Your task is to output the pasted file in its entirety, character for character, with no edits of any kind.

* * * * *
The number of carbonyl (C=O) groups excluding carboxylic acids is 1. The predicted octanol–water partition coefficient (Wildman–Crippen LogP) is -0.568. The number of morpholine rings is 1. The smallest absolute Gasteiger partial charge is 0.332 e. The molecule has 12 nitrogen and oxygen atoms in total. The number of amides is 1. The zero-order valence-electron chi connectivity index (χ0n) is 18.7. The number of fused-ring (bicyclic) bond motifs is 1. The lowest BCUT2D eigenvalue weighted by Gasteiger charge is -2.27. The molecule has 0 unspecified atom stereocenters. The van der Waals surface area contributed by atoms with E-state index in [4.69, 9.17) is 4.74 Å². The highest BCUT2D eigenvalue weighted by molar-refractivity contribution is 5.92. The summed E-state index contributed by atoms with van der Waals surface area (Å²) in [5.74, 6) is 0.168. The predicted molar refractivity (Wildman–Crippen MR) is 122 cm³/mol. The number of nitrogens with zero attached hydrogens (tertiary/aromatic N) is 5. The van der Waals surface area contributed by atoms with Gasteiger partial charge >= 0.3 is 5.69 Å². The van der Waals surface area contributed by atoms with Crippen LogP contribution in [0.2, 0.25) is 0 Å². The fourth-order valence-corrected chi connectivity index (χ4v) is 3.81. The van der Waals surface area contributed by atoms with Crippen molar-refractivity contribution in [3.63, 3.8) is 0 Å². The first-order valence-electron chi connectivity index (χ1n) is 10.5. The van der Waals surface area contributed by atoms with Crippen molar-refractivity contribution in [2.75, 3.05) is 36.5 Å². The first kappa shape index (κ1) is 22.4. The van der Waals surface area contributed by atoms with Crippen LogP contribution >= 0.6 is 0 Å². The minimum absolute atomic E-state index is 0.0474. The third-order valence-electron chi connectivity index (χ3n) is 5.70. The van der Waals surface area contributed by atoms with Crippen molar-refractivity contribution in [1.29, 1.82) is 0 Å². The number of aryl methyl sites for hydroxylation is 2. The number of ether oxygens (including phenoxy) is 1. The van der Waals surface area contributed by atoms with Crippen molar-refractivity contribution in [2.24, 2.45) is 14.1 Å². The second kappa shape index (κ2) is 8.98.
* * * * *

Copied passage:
The number of carbonyl (C=O) groups excluding carboxylic acids is 1. The predicted octanol–water partition coefficient (Wildman–Crippen LogP) is -0.568. The number of morpholine rings is 1. The smallest absolute Gasteiger partial charge is 0.332 e. The molecule has 12 nitrogen and oxygen atoms in total. The number of amides is 1. The zero-order valence-electron chi connectivity index (χ0n) is 18.7. The number of fused-ring (bicyclic) bond motifs is 1. The lowest BCUT2D eigenvalue weighted by Gasteiger charge is -2.27. The molecule has 0 unspecified atom stereocenters. The van der Waals surface area contributed by atoms with E-state index in [4.69, 9.17) is 4.74 Å². The highest BCUT2D eigenvalue weighted by molar-refractivity contribution is 5.92. The summed E-state index contributed by atoms with van der Waals surface area (Å²) in [5.74, 6) is 0.168. The predicted molar refractivity (Wildman–Crippen MR) is 122 cm³/mol. The number of nitrogens with zero attached hydrogens (tertiary/aromatic N) is 5. The van der Waals surface area contributed by atoms with Gasteiger partial charge >= 0.3 is 5.69 Å². The van der Waals surface area contributed by atoms with Crippen LogP contribution in [0.2, 0.25) is 0 Å². The fourth-order valence-corrected chi connectivity index (χ4v) is 3.81. The van der Waals surface area contributed by atoms with Crippen molar-refractivity contribution in [3.63, 3.8) is 0 Å². The first-order valence-electron chi connectivity index (χ1n) is 10.5. The van der Waals surface area contributed by atoms with Crippen molar-refractivity contribution in [2.75, 3.05) is 36.5 Å². The first kappa shape index (κ1) is 22.4. The van der Waals surface area contributed by atoms with Crippen LogP contribution >= 0.6 is 0 Å². The minimum absolute atomic E-state index is 0.0474. The third-order valence-electron chi connectivity index (χ3n) is 5.70. The van der Waals surface area contributed by atoms with Crippen molar-refractivity contribution in [1.29, 1.82) is 0 Å². The number of aryl methyl sites for hydroxylation is 2. The number of ether oxygens (including phenoxy) is 1. The van der Waals surface area contributed by atoms with Crippen molar-refractivity contribution in [2.24, 2.45) is 14.1 Å². The second kappa shape index (κ2) is 8.98.